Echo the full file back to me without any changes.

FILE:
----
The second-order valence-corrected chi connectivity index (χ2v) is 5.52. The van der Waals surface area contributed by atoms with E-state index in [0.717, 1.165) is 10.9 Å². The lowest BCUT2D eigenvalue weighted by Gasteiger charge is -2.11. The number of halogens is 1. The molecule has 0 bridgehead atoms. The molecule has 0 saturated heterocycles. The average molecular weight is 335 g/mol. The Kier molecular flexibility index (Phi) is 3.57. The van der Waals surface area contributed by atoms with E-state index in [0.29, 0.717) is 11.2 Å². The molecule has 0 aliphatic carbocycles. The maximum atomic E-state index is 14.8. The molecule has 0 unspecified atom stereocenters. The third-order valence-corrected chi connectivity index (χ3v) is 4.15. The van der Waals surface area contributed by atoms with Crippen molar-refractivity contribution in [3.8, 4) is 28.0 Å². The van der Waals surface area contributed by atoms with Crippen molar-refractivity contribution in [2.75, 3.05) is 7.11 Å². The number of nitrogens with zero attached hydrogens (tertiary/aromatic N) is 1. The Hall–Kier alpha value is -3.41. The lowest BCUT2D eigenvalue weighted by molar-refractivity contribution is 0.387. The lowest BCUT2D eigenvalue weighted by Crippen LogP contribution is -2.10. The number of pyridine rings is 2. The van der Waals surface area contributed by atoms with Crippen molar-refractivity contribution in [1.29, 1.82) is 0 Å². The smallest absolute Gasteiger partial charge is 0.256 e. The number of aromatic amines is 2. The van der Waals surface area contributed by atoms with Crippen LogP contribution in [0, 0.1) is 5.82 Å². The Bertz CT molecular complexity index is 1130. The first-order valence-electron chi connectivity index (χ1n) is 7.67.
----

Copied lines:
The second-order valence-corrected chi connectivity index (χ2v) is 5.52. The van der Waals surface area contributed by atoms with E-state index in [0.717, 1.165) is 10.9 Å². The lowest BCUT2D eigenvalue weighted by Gasteiger charge is -2.11. The number of halogens is 1. The molecule has 0 bridgehead atoms. The molecule has 0 saturated heterocycles. The average molecular weight is 335 g/mol. The Kier molecular flexibility index (Phi) is 3.57. The van der Waals surface area contributed by atoms with E-state index in [0.29, 0.717) is 11.2 Å². The molecule has 0 aliphatic carbocycles. The maximum atomic E-state index is 14.8. The molecule has 0 unspecified atom stereocenters. The third-order valence-corrected chi connectivity index (χ3v) is 4.15. The van der Waals surface area contributed by atoms with Crippen molar-refractivity contribution in [3.8, 4) is 28.0 Å². The van der Waals surface area contributed by atoms with Crippen molar-refractivity contribution in [2.75, 3.05) is 7.11 Å². The number of nitrogens with zero attached hydrogens (tertiary/aromatic N) is 1. The Hall–Kier alpha value is -3.41. The lowest BCUT2D eigenvalue weighted by molar-refractivity contribution is 0.387. The lowest BCUT2D eigenvalue weighted by Crippen LogP contribution is -2.10. The number of pyridine rings is 2. The van der Waals surface area contributed by atoms with Crippen molar-refractivity contribution in [1.29, 1.82) is 0 Å². The smallest absolute Gasteiger partial charge is 0.256 e. The number of aromatic amines is 2. The van der Waals surface area contributed by atoms with Crippen LogP contribution in [0, 0.1) is 5.82 Å². The Bertz CT molecular complexity index is 1130. The first-order valence-electron chi connectivity index (χ1n) is 7.67.